Subsequently, the reader can make different predictions on what will occur throughout Don’t Get Caught, and the ability to predict and analyze uniquely is one of the principal ideals of Postmodernist literature. Ultimately, the central purpose of an author’s novel is to engross the reader, by writing in a genre and movement that is appropriate the book. Appropriately, Kurt Dinan engages the reader with both a Mystery genre and Postmodernist elements in his novel, Don’t Get Caught. Postmodernists believe that traditional authority is false and corrupt, and the central theme of Don’t Get Caught is that the powerful students play pranks and humiliate the less influential students. There exists a social elite club known as the Chaos Club that plays pranks on the school and faculty, and nobody can figure out the leader of the club is or who the members’ are.
As a character, Nick himself is somewhat difficult to observe, since we see the whole novel through his eyes. Secondly, Nick states the he is the only honest person he ever known, but it can be agreed that Nick is actually a dishonest character. Finally, Nick isn’t the main character (protagonist) and it becomes evident that he is actually also an unreliable narrator. It would become evident that one shouldn’t believe everything Nick says, especially his “high-and mighty” asides, but you can take his larger characterisations and version of events seriously. Each of the following paragraphs will substantiate the statement that Nick Carraway acts as both the unreliable narrator and dishonest character.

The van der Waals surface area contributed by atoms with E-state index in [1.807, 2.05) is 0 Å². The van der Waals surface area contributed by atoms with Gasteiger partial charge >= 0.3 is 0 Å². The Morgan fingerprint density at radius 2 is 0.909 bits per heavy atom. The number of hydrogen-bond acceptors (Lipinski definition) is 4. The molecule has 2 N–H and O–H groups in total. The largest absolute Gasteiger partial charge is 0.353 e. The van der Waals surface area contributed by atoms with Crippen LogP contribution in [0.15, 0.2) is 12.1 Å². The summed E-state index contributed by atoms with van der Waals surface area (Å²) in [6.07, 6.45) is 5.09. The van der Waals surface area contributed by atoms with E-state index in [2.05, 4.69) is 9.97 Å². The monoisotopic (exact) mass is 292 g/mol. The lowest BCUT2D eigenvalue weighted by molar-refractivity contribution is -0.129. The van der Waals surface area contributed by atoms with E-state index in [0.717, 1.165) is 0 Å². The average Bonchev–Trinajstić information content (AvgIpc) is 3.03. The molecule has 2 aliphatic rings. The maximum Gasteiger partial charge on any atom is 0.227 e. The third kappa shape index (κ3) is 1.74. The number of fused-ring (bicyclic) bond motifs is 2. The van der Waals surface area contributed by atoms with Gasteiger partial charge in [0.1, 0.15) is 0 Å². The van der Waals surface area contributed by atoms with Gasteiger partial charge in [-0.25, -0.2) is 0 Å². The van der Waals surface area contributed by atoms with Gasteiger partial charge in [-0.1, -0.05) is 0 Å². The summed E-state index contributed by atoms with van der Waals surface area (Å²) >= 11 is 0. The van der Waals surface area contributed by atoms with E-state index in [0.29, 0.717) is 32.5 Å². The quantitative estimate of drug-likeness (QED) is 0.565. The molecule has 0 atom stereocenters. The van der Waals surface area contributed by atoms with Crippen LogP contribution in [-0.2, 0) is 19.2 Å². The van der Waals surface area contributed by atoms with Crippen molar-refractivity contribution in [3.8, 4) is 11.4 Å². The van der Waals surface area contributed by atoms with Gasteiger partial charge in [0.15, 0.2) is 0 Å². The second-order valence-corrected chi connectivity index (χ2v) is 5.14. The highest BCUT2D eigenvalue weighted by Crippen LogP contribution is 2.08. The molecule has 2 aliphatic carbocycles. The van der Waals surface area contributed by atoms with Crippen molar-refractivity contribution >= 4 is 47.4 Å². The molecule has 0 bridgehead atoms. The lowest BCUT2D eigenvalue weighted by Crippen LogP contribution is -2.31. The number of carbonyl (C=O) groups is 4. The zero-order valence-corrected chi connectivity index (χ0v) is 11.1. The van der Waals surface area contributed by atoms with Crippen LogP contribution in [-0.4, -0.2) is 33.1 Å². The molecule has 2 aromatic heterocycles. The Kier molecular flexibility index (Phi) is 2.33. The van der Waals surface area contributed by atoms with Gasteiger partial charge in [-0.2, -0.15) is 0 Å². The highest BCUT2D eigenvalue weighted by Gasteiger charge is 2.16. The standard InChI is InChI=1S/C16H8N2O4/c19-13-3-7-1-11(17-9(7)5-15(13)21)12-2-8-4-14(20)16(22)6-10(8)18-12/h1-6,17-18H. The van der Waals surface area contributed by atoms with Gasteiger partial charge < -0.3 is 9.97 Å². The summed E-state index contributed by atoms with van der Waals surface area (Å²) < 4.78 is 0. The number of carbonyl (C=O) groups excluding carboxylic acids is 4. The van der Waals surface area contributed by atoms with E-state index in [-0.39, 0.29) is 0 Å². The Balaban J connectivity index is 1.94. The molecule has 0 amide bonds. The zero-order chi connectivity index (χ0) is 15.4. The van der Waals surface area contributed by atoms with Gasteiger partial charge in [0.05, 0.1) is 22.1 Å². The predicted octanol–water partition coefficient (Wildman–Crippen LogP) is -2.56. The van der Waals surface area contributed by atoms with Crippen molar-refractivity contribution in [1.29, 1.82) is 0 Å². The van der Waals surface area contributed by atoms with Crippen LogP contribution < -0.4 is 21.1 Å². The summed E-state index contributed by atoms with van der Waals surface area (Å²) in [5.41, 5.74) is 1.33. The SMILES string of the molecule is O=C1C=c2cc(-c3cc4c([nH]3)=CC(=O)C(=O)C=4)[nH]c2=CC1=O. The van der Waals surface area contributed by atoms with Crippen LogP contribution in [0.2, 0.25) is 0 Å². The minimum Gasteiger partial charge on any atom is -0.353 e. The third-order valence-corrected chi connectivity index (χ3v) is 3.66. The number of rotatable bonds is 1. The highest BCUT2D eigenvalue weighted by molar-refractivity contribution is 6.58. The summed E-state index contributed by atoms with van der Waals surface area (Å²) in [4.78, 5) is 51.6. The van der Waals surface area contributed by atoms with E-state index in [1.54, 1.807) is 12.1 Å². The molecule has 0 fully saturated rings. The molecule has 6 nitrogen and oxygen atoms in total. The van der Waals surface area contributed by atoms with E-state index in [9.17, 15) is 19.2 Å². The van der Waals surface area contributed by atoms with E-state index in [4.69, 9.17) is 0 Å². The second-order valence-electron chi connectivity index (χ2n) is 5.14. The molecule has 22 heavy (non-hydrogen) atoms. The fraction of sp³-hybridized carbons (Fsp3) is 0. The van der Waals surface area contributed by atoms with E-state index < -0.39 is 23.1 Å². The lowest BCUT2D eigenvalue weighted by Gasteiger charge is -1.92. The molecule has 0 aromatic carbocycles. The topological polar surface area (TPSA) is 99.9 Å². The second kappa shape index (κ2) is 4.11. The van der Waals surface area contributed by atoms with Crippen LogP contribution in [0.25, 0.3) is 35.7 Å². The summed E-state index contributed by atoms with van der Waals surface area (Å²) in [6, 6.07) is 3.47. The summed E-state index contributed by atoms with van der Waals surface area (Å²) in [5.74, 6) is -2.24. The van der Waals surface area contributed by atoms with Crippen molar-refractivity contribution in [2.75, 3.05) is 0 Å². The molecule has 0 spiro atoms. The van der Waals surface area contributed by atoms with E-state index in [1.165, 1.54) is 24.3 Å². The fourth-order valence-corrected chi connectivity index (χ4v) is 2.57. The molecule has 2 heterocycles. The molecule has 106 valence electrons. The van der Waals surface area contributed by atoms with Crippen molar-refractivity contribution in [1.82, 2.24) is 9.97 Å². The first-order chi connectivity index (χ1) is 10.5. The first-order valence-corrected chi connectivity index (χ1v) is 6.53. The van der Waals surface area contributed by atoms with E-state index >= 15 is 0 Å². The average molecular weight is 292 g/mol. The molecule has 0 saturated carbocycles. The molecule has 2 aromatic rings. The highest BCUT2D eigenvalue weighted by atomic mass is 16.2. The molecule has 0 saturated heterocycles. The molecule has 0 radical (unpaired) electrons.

In F. Scott Fitzgerald’s, The Great Gatsby, he created a morale haze that intensified the characters complexity, which enhanced their characterization. Nick Carraway, the most complex of the characters presented so far, had a moral dilemma, though it did not appear that way. His use of thick vocabulary was used to establish his false moral superiority to convince the audience that he could be trusted, which allowed Fitzgerald to lure the audience into a psychological trap giving them the impression that Nick was reliable, thus creating the illusion that he was trustworthy. Nick’s hypocrisy, however, made it obvious that he was not reliable. Fitzgerald used his dilemma to create breadcrumbs of hints of his intense struggle throughout the first
He is interested in mere story-telling. As a seasoned narrator he can anticipate the likely reaction of his listeners to such improbable story. The narrator prefaces his story as “it was some years ago that this happened. It had always mystified me”. Then he goes on to narrate with apparent matter-of-factness of the story.
Fitzgerald plays with this uncertain factor throughout the novel, as he inserts facts and descriptions of Gatsby’s “life”, with which he proliferates uncertainty and makes the reader subject to the same ideal he is using in his literary work. The ideal that illusions are seldom disparate from reality, and that everything can be considered a reality until proven otherwise. Furthermore, Fitzgerald also integrates this theme into other aspects within his novel, in subtleties such as the false hopes of Daisy and Myrtle, the euphoria that was experienced by the guests during Gatsby 's lavish parties, and even Nick’s perception of Gatsby’s character.